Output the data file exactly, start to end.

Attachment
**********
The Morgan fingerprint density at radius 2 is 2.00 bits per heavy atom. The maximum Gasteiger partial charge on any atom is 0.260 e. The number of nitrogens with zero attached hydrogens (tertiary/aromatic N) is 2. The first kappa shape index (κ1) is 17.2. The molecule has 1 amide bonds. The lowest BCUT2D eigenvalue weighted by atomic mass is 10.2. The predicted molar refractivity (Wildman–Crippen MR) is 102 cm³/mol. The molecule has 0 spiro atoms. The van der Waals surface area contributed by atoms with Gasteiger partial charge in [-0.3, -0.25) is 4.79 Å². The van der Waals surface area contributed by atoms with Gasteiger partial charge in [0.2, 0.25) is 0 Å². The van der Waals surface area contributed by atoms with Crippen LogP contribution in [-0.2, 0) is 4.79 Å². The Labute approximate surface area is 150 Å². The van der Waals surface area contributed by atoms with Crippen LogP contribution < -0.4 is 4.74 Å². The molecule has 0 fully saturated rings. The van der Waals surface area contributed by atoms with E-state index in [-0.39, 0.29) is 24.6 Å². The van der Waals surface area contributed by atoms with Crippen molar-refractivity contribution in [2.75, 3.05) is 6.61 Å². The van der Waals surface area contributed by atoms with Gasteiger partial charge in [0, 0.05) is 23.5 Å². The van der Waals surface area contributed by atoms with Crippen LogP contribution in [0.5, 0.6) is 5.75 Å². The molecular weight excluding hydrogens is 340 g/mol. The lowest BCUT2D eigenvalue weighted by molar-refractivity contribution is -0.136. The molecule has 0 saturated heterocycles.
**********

The Morgan fingerprint density at radius 2 is 2.00 bits per heavy atom. The maximum Gasteiger partial charge on any atom is 0.260 e. The number of nitrogens with zero attached hydrogens (tertiary/aromatic N) is 2. The first kappa shape index (κ1) is 17.2. The molecule has 1 amide bonds. The lowest BCUT2D eigenvalue weighted by atomic mass is 10.2. The predicted molar refractivity (Wildman–Crippen MR) is 102 cm³/mol. The molecule has 0 spiro atoms. The van der Waals surface area contributed by atoms with Gasteiger partial charge in [-0.3, -0.25) is 4.79 Å². The van der Waals surface area contributed by atoms with Gasteiger partial charge in [0.2, 0.25) is 0 Å². The van der Waals surface area contributed by atoms with Crippen LogP contribution in [-0.2, 0) is 4.79 Å². The Labute approximate surface area is 150 Å². The van der Waals surface area contributed by atoms with Crippen LogP contribution < -0.4 is 4.74 Å². The molecule has 0 fully saturated rings. The van der Waals surface area contributed by atoms with E-state index in [-0.39, 0.29) is 24.6 Å². The van der Waals surface area contributed by atoms with Crippen molar-refractivity contribution in [2.75, 3.05) is 6.61 Å². The van der Waals surface area contributed by atoms with Gasteiger partial charge in [0, 0.05) is 23.5 Å². The van der Waals surface area contributed by atoms with Crippen LogP contribution in [0.5, 0.6) is 5.75 Å². The molecular weight excluding hydrogens is 340 g/mol. The lowest BCUT2D eigenvalue weighted by molar-refractivity contribution is -0.136. The molecule has 0 saturated heterocycles.